Seven myths about English Education in Sri Lanka
Posted by Ajith on August 16, 2008
1. English language skills of rural youth are miserably low: A myth. Vast majority of Sri Lankan youth now, irrespective of their origins, can understand basic English well. However, they may be poor in expressing themselves. Not a surprise, because they do not get sufficient opportunities to do so. In the right environment, most such cases can be addressed with minimal coaching.
2. No modes are available for rural students to improve their English: Not true anymore. According to the latest consumer finance survey by Central Bank, TV penetrates 71% households while radio covers 78%. Both these media broadcast enough English programmes. Sri Lanka has six English weeklies and three dailies. English is a core subject in primary and secondary education – even in schools in the most remote parts of the island. There is still room for improvement, but only for creating interaction.
3. Demand for English is high in rural areas: Demand exists, but not as high as most believe. Going by the advertisements, demand for other foreign languages like Japanese and Korean appears higher. Learning the latter obviously opens a short cut to a relatively well paid foreign job, but English is not such Aladdin’s lamp. (Observation: Demand among the recently moved Tamil youth in Colombo looks higher for Sinhala than English.)
4. Good English knowledge is a must for a job in private sector: Not always. Advanced English is not expected at the entry level. Most such positions need nothing more than ability to understand and speak simple English. Filling a form demonstrates sufficient written skills. Anywhere in private sector, enough ‘on-the-job’ training opportunities exist, and once in, they can improve.
5. What bars rural youth from private sector is ‘kaduva’ (and may be IT skills): Not necessarily. Having interviewed hundreds of applicants for entry level jobs I do not remember even a single case where the lack of English knowledge was the only (or even primary) reason. Risk aversion and poor attitude count for more failures. I have recruited at least one with questionable English knowledge but exemplary technical skills. He was a fast learner. After less than 3 years in that position he now works in a better position in Middle East.
6. English can drastically improve the marketability of rural youth: Again not always. English adds value but it per se does not. Most of the entry level jobs in private sector require some sort of technical skills. For example when the opening is for an Accounts Trainee, pure language skills will not land anybody there. A CIMA part 2 or even 1 might be a better qualification.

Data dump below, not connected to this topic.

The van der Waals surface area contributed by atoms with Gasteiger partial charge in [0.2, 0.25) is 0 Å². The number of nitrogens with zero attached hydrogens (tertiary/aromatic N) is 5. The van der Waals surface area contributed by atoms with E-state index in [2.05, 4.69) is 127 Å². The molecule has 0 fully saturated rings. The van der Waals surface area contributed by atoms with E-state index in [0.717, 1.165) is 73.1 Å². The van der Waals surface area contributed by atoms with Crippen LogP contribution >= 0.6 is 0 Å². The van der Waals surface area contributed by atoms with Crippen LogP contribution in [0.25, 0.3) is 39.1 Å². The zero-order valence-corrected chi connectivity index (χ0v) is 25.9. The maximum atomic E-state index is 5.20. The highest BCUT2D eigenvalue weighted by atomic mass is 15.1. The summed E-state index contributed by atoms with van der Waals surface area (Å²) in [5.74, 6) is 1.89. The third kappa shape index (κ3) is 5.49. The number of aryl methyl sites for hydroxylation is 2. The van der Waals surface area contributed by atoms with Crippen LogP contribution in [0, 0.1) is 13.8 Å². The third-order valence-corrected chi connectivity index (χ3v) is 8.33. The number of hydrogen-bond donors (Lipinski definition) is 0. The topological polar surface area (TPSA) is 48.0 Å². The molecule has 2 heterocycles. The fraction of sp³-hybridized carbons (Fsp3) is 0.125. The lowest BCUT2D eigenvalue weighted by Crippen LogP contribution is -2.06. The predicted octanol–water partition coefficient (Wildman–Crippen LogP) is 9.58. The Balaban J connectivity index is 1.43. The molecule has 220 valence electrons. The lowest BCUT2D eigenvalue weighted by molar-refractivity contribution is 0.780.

7. English should be taught/learnt in a class room: This might be the biggest myth. Why teach language in a class room? Is that the only possible environment? Why not use books? Radio? TV? Cassette? CDs? English movies in DVDs? Internet? Blogs? Will not Steven Spielberg be more effective than Wren and Martin? Why follow same obsolete methods used in the pre-technical era? Why ignore the power of technology?
What the state should/should not do:
During the colonial times state played the role of the tutor. It produced English educated administrators because dependency on Madras government was too costly. In fact, the primary objective of creating Colombo Academy – now Royal College – was just that.
However, times have changed. Today government operates largely in vernacular and faces no dearth of human resources. If at all English is valued, it is by the private sector. So why should the government spend tax payers money to create personnel for private entities? Even if state sees from the angle of addressing the issue of unemployment by minimizing the demand and supply mismatches, taking a holistic approach in building vocational skills rather than focus only in English would be more sensible.
Still if someone thinks it is state’s dire obligation to make rural youth armed with Queen’s the best is to use an informal approach. Adding extra slots to time tables will not do. Education reforms might help, but it is a long term solution.
What would be more practical is to introduce some job oriented English teaching programme on TV; or to do some CDs. Need interaction? May be Internet or if not residential crash courses. Anything but typical classroom teaching within school/university curricula. Use technology generously. Teach English not as a language per se but as a life skill. (eg Ability to self learn a software using help functions is more important than to read Treasure Island) Not that these would make rural youth Shakespeareans. Neither that per se will position them in private sector overnight. Still it would make the gap less. It might even make few ex-Marxist economists, those who are so worried about inequality, happy.
(This was written by a friend for some other purpose. I thought of reproducing so that we can initiate a discussion. Photos are from the flicker photo streams of Sri Lanka Education Froum, Fofiko and Cerno)